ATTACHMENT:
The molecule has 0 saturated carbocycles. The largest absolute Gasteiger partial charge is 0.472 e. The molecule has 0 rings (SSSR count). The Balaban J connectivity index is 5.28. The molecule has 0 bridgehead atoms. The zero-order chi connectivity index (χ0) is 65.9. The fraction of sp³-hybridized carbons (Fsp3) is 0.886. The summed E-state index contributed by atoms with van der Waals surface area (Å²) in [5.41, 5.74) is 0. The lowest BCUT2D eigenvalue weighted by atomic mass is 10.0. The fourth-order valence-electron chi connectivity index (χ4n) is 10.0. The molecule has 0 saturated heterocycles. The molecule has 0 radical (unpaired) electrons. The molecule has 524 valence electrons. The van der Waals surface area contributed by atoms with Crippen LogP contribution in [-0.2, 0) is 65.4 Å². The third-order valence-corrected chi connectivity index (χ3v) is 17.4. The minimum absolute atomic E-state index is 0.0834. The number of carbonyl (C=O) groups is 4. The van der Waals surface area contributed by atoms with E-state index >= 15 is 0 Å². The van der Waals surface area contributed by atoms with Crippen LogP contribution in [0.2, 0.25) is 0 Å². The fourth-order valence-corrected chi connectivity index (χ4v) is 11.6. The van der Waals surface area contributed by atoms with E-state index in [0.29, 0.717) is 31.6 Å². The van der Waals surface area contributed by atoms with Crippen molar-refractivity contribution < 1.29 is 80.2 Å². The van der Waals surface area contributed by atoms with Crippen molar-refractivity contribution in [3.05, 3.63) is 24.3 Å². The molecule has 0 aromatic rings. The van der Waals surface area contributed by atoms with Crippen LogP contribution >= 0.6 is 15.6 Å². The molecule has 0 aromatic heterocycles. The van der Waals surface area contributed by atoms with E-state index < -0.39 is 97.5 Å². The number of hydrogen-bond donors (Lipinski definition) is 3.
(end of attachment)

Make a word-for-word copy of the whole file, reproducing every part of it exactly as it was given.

The molecule has 0 saturated carbocycles. The largest absolute Gasteiger partial charge is 0.472 e. The molecule has 0 rings (SSSR count). The Balaban J connectivity index is 5.28. The molecule has 0 bridgehead atoms. The zero-order chi connectivity index (χ0) is 65.9. The fraction of sp³-hybridized carbons (Fsp3) is 0.886. The summed E-state index contributed by atoms with van der Waals surface area (Å²) in [5.41, 5.74) is 0. The lowest BCUT2D eigenvalue weighted by atomic mass is 10.0. The fourth-order valence-electron chi connectivity index (χ4n) is 10.0. The molecule has 0 saturated heterocycles. The molecule has 0 radical (unpaired) electrons. The molecule has 524 valence electrons. The van der Waals surface area contributed by atoms with Crippen LogP contribution in [-0.2, 0) is 65.4 Å². The third-order valence-corrected chi connectivity index (χ3v) is 17.4. The minimum absolute atomic E-state index is 0.0834. The number of carbonyl (C=O) groups is 4. The van der Waals surface area contributed by atoms with E-state index >= 15 is 0 Å². The van der Waals surface area contributed by atoms with Crippen LogP contribution in [0.2, 0.25) is 0 Å². The fourth-order valence-corrected chi connectivity index (χ4v) is 11.6. The van der Waals surface area contributed by atoms with E-state index in [0.29, 0.717) is 31.6 Å². The van der Waals surface area contributed by atoms with Crippen molar-refractivity contribution < 1.29 is 80.2 Å². The van der Waals surface area contributed by atoms with Crippen molar-refractivity contribution in [3.05, 3.63) is 24.3 Å². The molecule has 0 aromatic rings. The van der Waals surface area contributed by atoms with Crippen LogP contribution >= 0.6 is 15.6 Å². The molecule has 0 aromatic heterocycles. The van der Waals surface area contributed by atoms with E-state index < -0.39 is 97.5 Å². The number of hydrogen-bond donors (Lipinski definition) is 3.